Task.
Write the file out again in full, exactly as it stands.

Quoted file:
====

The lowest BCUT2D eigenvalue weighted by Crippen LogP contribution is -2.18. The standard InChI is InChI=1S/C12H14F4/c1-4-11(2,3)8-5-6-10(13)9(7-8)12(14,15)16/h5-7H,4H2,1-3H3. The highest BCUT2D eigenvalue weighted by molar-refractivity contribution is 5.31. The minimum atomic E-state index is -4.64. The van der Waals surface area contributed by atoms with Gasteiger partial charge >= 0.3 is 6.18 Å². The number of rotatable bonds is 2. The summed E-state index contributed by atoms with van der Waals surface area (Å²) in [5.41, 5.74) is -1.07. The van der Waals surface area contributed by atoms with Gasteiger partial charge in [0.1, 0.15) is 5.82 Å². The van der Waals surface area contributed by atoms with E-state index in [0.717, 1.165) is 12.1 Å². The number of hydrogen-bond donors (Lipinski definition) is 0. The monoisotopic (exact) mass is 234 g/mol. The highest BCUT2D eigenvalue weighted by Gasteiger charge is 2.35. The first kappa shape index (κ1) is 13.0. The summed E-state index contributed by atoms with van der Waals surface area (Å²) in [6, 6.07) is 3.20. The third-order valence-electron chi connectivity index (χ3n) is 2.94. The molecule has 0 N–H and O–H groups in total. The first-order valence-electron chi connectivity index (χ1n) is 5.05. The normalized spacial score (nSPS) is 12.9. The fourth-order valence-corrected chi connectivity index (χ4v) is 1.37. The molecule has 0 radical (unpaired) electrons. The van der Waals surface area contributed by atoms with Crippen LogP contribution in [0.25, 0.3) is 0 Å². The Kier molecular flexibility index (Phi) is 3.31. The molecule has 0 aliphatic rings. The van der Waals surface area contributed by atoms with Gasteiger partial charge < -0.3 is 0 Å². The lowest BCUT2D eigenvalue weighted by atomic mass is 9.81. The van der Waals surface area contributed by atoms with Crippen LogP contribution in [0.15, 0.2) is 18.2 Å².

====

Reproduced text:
The lowest BCUT2D eigenvalue weighted by Crippen LogP contribution is -2.18. The standard InChI is InChI=1S/C12H14F4/c1-4-11(2,3)8-5-6-10(13)9(7-8)12(14,15)16/h5-7H,4H2,1-3H3. The highest BCUT2D eigenvalue weighted by molar-refractivity contribution is 5.31. The minimum atomic E-state index is -4.64. The van der Waals surface area contributed by atoms with Gasteiger partial charge >= 0.3 is 6.18 Å². The number of rotatable bonds is 2. The summed E-state index contributed by atoms with van der Waals surface area (Å²) in [5.41, 5.74) is -1.07. The van der Waals surface area contributed by atoms with Gasteiger partial charge in [0.1, 0.15) is 5.82 Å². The van der Waals surface area contributed by atoms with E-state index in [0.717, 1.165) is 12.1 Å². The number of hydrogen-bond donors (Lipinski definition) is 0. The monoisotopic (exact) mass is 234 g/mol. The highest BCUT2D eigenvalue weighted by Gasteiger charge is 2.35. The first kappa shape index (κ1) is 13.0. The summed E-state index contributed by atoms with van der Waals surface area (Å²) in [6, 6.07) is 3.20. The third-order valence-electron chi connectivity index (χ3n) is 2.94. The molecule has 0 N–H and O–H groups in total. The first-order valence-electron chi connectivity index (χ1n) is 5.05. The normalized spacial score (nSPS) is 12.9. The fourth-order valence-corrected chi connectivity index (χ4v) is 1.37. The molecule has 0 radical (unpaired) electrons. The van der Waals surface area contributed by atoms with Crippen LogP contribution in [0.25, 0.3) is 0 Å². The Kier molecular flexibility index (Phi) is 3.31. The molecule has 0 aliphatic rings. The van der Waals surface area contributed by atoms with Gasteiger partial charge < -0.3 is 0 Å². The lowest BCUT2D eigenvalue weighted by atomic mass is 9.81. The van der Waals surface area contributed by atoms with Crippen LogP contribution in [0.15, 0.2) is 18.2 Å².